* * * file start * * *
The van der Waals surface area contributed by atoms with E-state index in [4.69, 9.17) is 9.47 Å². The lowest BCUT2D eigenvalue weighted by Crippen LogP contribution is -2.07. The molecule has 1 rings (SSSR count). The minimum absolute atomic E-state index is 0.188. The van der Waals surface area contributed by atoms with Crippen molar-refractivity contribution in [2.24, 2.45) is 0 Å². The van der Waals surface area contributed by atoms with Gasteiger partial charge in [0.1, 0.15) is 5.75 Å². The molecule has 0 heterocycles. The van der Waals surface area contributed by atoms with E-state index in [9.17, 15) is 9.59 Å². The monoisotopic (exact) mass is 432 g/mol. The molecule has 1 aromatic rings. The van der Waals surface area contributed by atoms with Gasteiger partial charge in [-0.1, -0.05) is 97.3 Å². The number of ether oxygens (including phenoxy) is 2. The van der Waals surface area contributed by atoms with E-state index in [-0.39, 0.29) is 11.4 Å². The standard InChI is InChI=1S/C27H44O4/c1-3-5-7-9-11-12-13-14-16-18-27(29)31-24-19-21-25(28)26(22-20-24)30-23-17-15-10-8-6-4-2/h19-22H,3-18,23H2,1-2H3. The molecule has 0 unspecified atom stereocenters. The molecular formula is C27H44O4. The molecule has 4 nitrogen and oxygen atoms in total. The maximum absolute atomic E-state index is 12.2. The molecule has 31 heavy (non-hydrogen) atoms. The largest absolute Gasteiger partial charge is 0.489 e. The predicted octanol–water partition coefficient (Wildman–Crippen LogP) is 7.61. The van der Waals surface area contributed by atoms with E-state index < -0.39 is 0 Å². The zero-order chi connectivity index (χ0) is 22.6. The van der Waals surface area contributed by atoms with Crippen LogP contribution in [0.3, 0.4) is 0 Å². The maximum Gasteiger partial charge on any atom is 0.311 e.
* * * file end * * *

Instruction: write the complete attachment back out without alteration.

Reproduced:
The van der Waals surface area contributed by atoms with E-state index in [4.69, 9.17) is 9.47 Å². The lowest BCUT2D eigenvalue weighted by Crippen LogP contribution is -2.07. The molecule has 1 rings (SSSR count). The minimum absolute atomic E-state index is 0.188. The van der Waals surface area contributed by atoms with Crippen molar-refractivity contribution in [2.24, 2.45) is 0 Å². The van der Waals surface area contributed by atoms with Gasteiger partial charge in [0.1, 0.15) is 5.75 Å². The molecule has 0 heterocycles. The van der Waals surface area contributed by atoms with E-state index in [9.17, 15) is 9.59 Å². The monoisotopic (exact) mass is 432 g/mol. The molecule has 1 aromatic rings. The van der Waals surface area contributed by atoms with Gasteiger partial charge in [-0.1, -0.05) is 97.3 Å². The number of ether oxygens (including phenoxy) is 2. The van der Waals surface area contributed by atoms with E-state index in [-0.39, 0.29) is 11.4 Å². The standard InChI is InChI=1S/C27H44O4/c1-3-5-7-9-11-12-13-14-16-18-27(29)31-24-19-21-25(28)26(22-20-24)30-23-17-15-10-8-6-4-2/h19-22H,3-18,23H2,1-2H3. The molecule has 0 unspecified atom stereocenters. The molecular formula is C27H44O4. The molecule has 4 nitrogen and oxygen atoms in total. The maximum absolute atomic E-state index is 12.2. The molecule has 31 heavy (non-hydrogen) atoms. The largest absolute Gasteiger partial charge is 0.489 e. The predicted octanol–water partition coefficient (Wildman–Crippen LogP) is 7.61. The van der Waals surface area contributed by atoms with E-state index < -0.39 is 0 Å². The zero-order chi connectivity index (χ0) is 22.6. The van der Waals surface area contributed by atoms with Crippen LogP contribution in [0.3, 0.4) is 0 Å². The maximum Gasteiger partial charge on any atom is 0.311 e.